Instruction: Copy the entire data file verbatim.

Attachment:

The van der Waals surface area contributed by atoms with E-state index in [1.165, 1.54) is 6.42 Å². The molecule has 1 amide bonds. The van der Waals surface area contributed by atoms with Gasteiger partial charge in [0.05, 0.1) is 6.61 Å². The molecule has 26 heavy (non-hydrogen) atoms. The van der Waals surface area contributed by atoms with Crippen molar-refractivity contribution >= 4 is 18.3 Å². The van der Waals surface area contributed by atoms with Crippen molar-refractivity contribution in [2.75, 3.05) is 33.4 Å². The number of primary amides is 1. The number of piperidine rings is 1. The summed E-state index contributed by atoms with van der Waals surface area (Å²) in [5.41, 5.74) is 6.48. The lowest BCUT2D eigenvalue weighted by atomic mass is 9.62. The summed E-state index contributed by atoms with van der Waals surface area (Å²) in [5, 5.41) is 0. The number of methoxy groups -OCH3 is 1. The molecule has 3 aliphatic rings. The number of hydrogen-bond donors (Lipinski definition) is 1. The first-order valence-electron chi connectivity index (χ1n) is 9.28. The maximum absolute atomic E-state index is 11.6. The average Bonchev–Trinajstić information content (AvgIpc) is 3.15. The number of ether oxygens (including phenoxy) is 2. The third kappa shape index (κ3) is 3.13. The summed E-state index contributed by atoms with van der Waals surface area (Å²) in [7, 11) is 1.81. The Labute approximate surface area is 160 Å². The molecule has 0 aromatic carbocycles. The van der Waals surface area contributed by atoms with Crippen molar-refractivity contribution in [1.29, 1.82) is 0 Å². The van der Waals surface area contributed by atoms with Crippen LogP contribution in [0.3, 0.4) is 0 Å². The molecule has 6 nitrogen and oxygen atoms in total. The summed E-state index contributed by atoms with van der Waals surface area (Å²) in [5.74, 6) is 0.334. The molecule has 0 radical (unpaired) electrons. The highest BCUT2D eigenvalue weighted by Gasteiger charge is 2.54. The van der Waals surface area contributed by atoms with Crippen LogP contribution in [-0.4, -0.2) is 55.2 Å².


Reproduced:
The van der Waals surface area contributed by atoms with E-state index in [1.165, 1.54) is 6.42 Å². The molecule has 1 amide bonds. The van der Waals surface area contributed by atoms with Gasteiger partial charge in [0.05, 0.1) is 6.61 Å². The molecule has 26 heavy (non-hydrogen) atoms. The van der Waals surface area contributed by atoms with Crippen molar-refractivity contribution >= 4 is 18.3 Å². The van der Waals surface area contributed by atoms with Crippen molar-refractivity contribution in [2.75, 3.05) is 33.4 Å². The number of primary amides is 1. The number of piperidine rings is 1. The summed E-state index contributed by atoms with van der Waals surface area (Å²) in [5.41, 5.74) is 6.48. The lowest BCUT2D eigenvalue weighted by atomic mass is 9.62. The summed E-state index contributed by atoms with van der Waals surface area (Å²) in [5, 5.41) is 0. The number of methoxy groups -OCH3 is 1. The molecule has 3 aliphatic rings. The number of hydrogen-bond donors (Lipinski definition) is 1. The first-order valence-electron chi connectivity index (χ1n) is 9.28. The maximum absolute atomic E-state index is 11.6. The average Bonchev–Trinajstić information content (AvgIpc) is 3.15. The number of ether oxygens (including phenoxy) is 2. The third kappa shape index (κ3) is 3.13. The summed E-state index contributed by atoms with van der Waals surface area (Å²) in [7, 11) is 1.81. The Labute approximate surface area is 160 Å². The molecule has 0 aromatic carbocycles. The van der Waals surface area contributed by atoms with Crippen molar-refractivity contribution in [1.29, 1.82) is 0 Å². The van der Waals surface area contributed by atoms with Crippen LogP contribution in [0.3, 0.4) is 0 Å². The molecule has 6 nitrogen and oxygen atoms in total. The summed E-state index contributed by atoms with van der Waals surface area (Å²) in [5.74, 6) is 0.334. The molecule has 0 radical (unpaired) electrons. The highest BCUT2D eigenvalue weighted by Gasteiger charge is 2.54. The van der Waals surface area contributed by atoms with Crippen LogP contribution in [-0.4, -0.2) is 55.2 Å².